If one peruses local social media or pays for local news, it’s hard to miss the severity of the housing crisis in this county. The demand for places to live in New Paltz far outstrips the supply, resulting in the cost to rent or buy a home being increasingly hard to afford. Two village municipals boards that address different parts of this problem are in need of members: the Landlord-Tenant Relations Council and the Affordable Housing Board. The former is designed to help residents understand current laws and find ways to communicate with one another in lieu of expensive legal action, and the latter is tasked with identifying people who are eligible to rent units that are classified as “affordable” under village law.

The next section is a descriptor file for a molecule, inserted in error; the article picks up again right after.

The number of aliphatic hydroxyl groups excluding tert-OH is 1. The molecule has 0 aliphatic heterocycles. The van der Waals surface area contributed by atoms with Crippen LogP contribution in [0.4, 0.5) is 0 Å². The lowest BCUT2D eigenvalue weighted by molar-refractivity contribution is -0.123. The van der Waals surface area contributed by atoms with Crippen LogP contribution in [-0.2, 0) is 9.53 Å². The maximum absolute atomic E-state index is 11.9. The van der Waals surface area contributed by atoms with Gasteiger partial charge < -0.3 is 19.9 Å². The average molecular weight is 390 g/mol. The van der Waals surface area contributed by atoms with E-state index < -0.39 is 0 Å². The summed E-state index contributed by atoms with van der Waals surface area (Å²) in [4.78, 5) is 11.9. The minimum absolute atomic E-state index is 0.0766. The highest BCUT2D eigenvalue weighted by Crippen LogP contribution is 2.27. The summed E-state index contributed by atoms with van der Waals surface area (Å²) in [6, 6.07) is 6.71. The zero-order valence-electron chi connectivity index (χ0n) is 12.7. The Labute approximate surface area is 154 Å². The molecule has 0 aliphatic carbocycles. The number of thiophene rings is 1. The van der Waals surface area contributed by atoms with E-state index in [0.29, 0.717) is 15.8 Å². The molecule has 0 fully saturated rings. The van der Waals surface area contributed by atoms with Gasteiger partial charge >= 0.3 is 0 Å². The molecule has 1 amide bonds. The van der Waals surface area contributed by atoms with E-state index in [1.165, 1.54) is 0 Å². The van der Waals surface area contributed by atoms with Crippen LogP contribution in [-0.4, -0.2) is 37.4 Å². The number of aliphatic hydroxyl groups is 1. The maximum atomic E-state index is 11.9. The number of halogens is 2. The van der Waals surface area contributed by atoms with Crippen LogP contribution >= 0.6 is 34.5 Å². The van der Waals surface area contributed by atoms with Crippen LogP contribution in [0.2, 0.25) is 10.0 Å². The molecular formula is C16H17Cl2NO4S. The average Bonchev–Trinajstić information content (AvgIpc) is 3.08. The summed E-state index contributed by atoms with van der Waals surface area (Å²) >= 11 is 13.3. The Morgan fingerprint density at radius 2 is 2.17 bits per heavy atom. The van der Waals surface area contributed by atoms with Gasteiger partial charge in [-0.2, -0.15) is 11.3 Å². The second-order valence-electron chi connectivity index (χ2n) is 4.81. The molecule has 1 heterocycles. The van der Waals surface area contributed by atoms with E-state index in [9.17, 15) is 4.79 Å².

The inventory of affordable housing units is on the rise, but the list of people trying to get into one is nearly 20 times larger than the available units right now. Village law requires that larger developments include a certain percentage of units to be rented to members of that list at a rate determined by a formula based on income and other factors, and with the opening of Zero Place — with five affordable apartments — the work of this board is more fully being focused on getting people into homes. While the profile of this board is on the rise, membership has dwindled to three members in its five seats. That’s the minimum required to do business at all, imperiling this work.
Any village resident interested in a volunteer position should send a brief letter of interest via email to firstname.lastname@example.org.